The article was published in Spanish; here’s the English translation.
Women's Day: "Although Fashionable, Female Leadership is Still Antipatic"
by Lucia Blasco
BBC News World
[CAPTION: Silvina Moschini is an expert in digital innovation and remote work technology.]
Silvina Moschini has a pink unicorn.
It is not a fictional tale, but the beginning of a business fable that came true in 2020 for this Argentine based in Miami.
Moschini is the first Latin American woman leading a company valued at US$1 billion, that is, with the status of a unicorn.
The company she co-founded and chairs, TransparentBusiness, exploded with the pandemic. Its secret? Offering technology in the cloud "to connect talent with opportunities and bring transparency in the management of remote work", she explains to BBC Mundo.
The businesswoman says that "the perfect storm for the digital transformation that we are experiencing" was key to her business success, and she wants to take this opportunity to empower other women in business.
Winner in November of the Women Economic Forum's "Woman of the Decade" award, she is also the CEO and founder of SheWorks!, a platform for recruiting women with flexible models that was recognized as one of the 20 organizations in Latin America that do the most for the equality of women.
"I would like to see more female entrepreneurs succeeding and asking for money to build exponential companies," she enthuses.
Her next projects include a program for entrepreneurs (Unicorns show), an innovation laboratory and a book, Skirt the Rules, which she hopes to publish in March and which he summarizes as "a pun between putting a skirt to the rules and thinking outside the box to creatively bend the norms without breaking them."
BBC Mundospoke with the businesswoman about her achievements and her proposals to reduce the gender gap through technology.
You are the first woman in Latin America to lead a unicorn company. As this title is ostentatious, how do you like to define yourself?
I like to define myself as an impact entrepreneur who, since her early days, dreamed of using technology to change people's lives. I am passionate about how technology can bridge the gap between talent and opportunity.
Since I was little, my dad taught me something very important: he told me that I could be whatever I wanted, but that if I wanted to be a princess I had to build my own castles. He taught me that talent has no gender and that there were no limits.
I lost my dad two years ago and with every little achievement I have I look up at the sky and say, "Dad, you were right." And I'm grateful to him.
[CAPTION: "From people who think that you cannot make it, you shall to take the energy to succeed". - Silvina Moschini, IT entrepreneur.]
That added to a very rebellious personality that found in the energy of those who doubted me the inspiration to be able to show them that they were wrong.
From people who think you can't achieve it, you have to take the energy to succeed. That is what makes one draw the strength to persevere.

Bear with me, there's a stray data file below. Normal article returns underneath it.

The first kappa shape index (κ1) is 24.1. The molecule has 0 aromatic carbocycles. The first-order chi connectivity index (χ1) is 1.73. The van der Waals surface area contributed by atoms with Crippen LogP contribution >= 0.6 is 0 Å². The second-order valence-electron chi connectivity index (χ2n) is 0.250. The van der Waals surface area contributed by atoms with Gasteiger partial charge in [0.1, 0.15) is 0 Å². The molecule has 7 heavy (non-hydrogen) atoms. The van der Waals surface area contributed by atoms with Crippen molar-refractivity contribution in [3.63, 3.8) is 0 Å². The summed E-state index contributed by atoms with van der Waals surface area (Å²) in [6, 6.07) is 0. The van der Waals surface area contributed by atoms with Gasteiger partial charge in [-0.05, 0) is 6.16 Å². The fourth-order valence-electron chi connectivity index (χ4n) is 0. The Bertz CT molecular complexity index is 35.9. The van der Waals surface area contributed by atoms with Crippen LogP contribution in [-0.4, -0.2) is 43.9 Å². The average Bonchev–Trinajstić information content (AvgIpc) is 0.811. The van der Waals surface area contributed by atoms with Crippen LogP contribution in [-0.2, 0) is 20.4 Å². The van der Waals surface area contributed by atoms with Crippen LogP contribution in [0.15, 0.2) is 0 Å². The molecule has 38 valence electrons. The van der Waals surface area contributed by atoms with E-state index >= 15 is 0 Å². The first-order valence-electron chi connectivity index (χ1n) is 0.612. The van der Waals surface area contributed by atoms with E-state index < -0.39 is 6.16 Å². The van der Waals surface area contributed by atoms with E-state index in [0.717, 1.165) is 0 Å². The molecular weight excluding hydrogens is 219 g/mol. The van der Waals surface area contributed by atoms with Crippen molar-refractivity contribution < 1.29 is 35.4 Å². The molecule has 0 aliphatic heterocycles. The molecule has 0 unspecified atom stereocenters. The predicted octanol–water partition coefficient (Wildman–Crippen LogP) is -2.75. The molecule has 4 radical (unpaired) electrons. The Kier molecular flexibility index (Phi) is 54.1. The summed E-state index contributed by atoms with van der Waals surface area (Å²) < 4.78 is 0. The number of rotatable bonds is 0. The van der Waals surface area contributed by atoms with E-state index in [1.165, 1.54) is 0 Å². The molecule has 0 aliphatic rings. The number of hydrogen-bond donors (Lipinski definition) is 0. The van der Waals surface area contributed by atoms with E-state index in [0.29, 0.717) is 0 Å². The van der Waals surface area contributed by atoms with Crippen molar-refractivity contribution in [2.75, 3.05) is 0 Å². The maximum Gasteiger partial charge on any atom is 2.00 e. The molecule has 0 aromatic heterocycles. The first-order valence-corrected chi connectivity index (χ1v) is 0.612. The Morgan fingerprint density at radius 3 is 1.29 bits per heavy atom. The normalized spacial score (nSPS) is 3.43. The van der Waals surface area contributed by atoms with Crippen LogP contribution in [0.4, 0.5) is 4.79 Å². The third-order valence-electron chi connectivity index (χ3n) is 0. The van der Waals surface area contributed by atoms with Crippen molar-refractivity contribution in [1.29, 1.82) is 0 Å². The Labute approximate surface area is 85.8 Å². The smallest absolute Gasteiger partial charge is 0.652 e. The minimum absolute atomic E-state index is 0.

Your specialization is technology for remote work, a sector that is now experiencing a boom. Were you in the right place at the right time?
Let's say I had a business sense. I looked at the numbers and saw a real problem and that it just needed a global shake up for it to accelerate. But I knew what was going to happen.
So I was patient and ready when the world suddenly had to work remotely.
In addition, we were experiencing a perfect storm for digital transformation, with the combination of factors such as the on-demand economy, Cloud technology, machine learning, data ... and of course the young people, the millennials, who understand the I work as something that is done, and not a place where one goes.
[CAPTION: Remote work is the new labor paradigm.]
All this that had been brewing for years was accelerated by the COVID, which made remote work the new norm.
We had to be confined, we had to learn to work remotely. And I was ready. That was what turned us into a unicorn.
When you founded your company (2012) remote work was something that sounded like something very remote to many. How did you get into that world?
Actually, I founded the company as an internal tool to solve a problem that I had as an entrepreneur: people from many parts of the world and little visibility of what was happening in the company.
Obviously, with remote teams you have to solve challenges of intelligent trust, collaboration and accountability.
I had this problem and later I realized that it was a problem that many companies had and that it was a matter of time before it was normalized. With the COVID the problem spread to the middle of the universe.
Do you think telework normalization took too long to arrive?
Yes, because it was absurd that, being in the digital age, the only thing that would not have changed over the years with the same level of acceleration was the way we work and the implementation of remote work.
We were in the digital age and we kept thinking that we had to go to an office, when if you do computer-based work it is quite obvious that it does not matter if you set up the computer in your office, in a coworking, at home or wherever you have desire.
It made a lot of sense for this to happen because that added to a very big problem in the labor market, and that is that companies complained and continue to complain that they cannot find people with the skills they need, but there are millions of unemployed in the world.
There are people who want to work and desperate companies looking for talent, how can you solve that? You solve it by connecting talent with opportunities and creating platforms.